# Questions about the Inertia formal lab

## Re: Questions about the Inertia formal lab

That's fine thanks for explaining it more to me!!!

**Zhong Li**- Posts : 9

Join date : 2013-01-10

## Re: Questions about the Inertia formal lab

Unfortunately I can't do this. This would defeat the purpose of you writing that part, and in turn the exercise of writing this lab up. All I can say is that if you are going over the limit and it is due to the theory section being too long then there is definitely parts you can do without. The parts that are most important are in the lab manual, so you can use that as a starting place. It is then up to you to show how to get these equations. You don't have to derive things from first principles, so the theory shouldn't be terribly detailed and lengthy. A page and a half at the most I would say is what you should be looking for.

**MattChequers**- Posts : 47

Join date : 2013-02-25

## Re: Questions about the Inertia formal lab

Ok I think I got it and thank you!!!

Also I dont't know if this is possible but I am really confused with how specific we should introduce and explain each equation we use. I think I already write too many on it and might exceed the page limit in the end, but I am not sure which part is not important so I don't know what I can delete. So Matthew is that possible for you to read over one part of my theory and explain to me which part is unnecessary on Monday? It shouldn't take longer than 15 minutes...

Also I dont't know if this is possible but I am really confused with how specific we should introduce and explain each equation we use. I think I already write too many on it and might exceed the page limit in the end, but I am not sure which part is not important so I don't know what I can delete. So Matthew is that possible for you to read over one part of my theory and explain to me which part is unnecessary on Monday? It shouldn't take longer than 15 minutes...

**Zhong Li**- Posts : 9

Join date : 2013-01-10

## Re: Questions about the Inertia formal lab

yes, to get to equation 6 you assume mr^2 << I to simplify the denominator. In the analysis you are justifying this using your results. You assumed something, so now you are checking whether with assumption was correct or not. It's more of a sanity check. If mr^2 isn't much less than I then something has gone terribly wrong.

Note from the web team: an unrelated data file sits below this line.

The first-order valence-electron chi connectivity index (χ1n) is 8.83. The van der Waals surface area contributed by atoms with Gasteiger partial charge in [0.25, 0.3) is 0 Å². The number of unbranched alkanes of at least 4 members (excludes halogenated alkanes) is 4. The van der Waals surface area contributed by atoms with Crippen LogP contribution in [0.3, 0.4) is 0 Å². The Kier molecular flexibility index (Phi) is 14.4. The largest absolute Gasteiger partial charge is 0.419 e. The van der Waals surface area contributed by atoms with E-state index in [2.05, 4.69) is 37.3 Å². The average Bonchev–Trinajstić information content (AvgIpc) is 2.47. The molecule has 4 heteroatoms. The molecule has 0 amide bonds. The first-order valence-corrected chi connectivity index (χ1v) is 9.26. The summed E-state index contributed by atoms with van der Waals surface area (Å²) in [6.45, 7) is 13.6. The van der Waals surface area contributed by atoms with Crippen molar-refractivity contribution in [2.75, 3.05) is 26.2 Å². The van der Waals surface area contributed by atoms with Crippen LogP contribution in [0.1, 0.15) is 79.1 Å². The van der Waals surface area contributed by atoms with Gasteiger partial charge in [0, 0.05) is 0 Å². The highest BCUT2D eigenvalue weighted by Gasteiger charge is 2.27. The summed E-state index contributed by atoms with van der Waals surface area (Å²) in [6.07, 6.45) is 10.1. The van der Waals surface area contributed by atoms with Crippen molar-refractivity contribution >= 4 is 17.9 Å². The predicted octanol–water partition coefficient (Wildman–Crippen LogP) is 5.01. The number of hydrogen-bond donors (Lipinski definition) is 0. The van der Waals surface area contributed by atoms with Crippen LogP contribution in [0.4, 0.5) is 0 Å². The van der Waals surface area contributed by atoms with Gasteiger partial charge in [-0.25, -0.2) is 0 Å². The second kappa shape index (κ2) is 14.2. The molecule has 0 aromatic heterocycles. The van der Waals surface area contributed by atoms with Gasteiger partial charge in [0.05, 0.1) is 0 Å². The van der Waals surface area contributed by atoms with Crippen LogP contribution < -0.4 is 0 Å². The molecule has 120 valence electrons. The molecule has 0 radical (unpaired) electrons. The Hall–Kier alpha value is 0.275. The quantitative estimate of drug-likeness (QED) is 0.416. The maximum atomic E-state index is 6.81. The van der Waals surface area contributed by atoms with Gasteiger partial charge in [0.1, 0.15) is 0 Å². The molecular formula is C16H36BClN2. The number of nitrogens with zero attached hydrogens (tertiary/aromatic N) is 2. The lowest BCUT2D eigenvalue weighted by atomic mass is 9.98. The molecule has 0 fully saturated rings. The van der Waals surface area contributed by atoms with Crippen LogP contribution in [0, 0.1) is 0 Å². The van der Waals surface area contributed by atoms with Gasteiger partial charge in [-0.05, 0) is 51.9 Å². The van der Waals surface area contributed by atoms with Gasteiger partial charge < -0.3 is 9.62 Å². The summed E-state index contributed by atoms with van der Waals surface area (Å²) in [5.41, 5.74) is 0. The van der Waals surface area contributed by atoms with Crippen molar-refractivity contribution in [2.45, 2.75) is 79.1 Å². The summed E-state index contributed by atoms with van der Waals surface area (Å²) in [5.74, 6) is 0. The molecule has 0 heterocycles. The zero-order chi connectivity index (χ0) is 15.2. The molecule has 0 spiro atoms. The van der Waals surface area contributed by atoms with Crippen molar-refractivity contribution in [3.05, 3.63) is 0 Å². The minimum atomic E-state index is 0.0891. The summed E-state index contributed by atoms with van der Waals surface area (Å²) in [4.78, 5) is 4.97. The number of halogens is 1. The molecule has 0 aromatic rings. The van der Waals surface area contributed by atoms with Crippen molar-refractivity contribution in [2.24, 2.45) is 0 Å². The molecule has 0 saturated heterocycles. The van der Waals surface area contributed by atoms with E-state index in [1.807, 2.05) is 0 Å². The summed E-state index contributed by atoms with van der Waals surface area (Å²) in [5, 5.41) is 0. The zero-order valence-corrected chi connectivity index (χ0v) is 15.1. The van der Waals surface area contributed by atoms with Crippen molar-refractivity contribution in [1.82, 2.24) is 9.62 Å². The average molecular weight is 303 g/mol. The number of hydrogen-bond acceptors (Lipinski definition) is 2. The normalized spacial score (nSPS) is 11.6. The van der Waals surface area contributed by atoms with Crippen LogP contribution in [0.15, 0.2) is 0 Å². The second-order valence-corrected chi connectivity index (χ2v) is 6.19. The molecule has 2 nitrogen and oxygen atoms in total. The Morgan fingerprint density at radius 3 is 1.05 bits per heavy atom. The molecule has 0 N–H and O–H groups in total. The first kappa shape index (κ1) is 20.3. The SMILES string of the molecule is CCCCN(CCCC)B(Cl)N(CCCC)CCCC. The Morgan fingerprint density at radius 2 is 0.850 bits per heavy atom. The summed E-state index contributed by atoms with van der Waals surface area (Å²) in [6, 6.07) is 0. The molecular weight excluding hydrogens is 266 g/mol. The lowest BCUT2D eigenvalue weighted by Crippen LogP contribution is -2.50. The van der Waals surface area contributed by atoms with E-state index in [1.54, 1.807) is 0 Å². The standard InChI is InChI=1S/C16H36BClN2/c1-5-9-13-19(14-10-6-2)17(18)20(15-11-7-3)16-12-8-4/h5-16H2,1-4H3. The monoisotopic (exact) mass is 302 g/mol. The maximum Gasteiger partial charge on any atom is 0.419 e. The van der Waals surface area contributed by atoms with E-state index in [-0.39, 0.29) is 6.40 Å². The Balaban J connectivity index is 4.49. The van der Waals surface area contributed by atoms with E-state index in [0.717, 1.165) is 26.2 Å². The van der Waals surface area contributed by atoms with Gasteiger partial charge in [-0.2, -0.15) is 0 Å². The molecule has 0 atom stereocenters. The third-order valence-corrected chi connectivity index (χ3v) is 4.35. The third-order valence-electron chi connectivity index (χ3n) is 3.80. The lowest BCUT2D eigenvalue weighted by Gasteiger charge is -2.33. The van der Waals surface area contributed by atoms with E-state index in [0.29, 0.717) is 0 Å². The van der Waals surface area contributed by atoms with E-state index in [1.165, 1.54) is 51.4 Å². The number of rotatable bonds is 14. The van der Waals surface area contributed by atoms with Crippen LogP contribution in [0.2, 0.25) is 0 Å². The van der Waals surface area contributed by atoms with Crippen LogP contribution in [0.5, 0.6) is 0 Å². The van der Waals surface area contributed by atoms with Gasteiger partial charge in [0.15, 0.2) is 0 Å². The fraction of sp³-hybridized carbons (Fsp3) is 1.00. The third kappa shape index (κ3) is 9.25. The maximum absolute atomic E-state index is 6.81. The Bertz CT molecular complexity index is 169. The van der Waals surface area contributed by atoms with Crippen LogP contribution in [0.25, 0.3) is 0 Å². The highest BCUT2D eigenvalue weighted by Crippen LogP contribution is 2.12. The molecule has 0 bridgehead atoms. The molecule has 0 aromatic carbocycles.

**MattChequers**- Posts : 47

Join date : 2013-02-25

## Re: Questions about the Inertia formal lab

Thanks!

And I just want to make sure if I understand, so I should state that mr^2 << I in the theory, and then explain it in the analysis right?

And I just want to make sure if I understand, so I should state that mr^2 << I in the theory, and then explain it in the analysis right?

**Zhong Li**- Posts : 9

Join date : 2013-01-10

## Re: Questions about the Inertia formal lab

From the documents on the web, all of the questions on the lab sheets should be answered in the analysis section. Also, the lab assumes that mr^2 << I, so that would be an important comment in your theory section anyways. You then had to go back to the assumption and say whether it was valid or not.

**MattChequers**- Posts : 47

Join date : 2013-02-25

## Questions about the Inertia formal lab

Hello! In the questions at the end of worksheet we were asked to prove that mr2<<I is correct. It is not part of the calculation we need to make to get our results so I don't know if we should talk about this in our formal lab? If we do need to do we put it in the analysis or the theory section?

Thanks for answering my question!

Thanks for answering my question!

**Zhong Li**- Posts : 9

Join date : 2013-01-10

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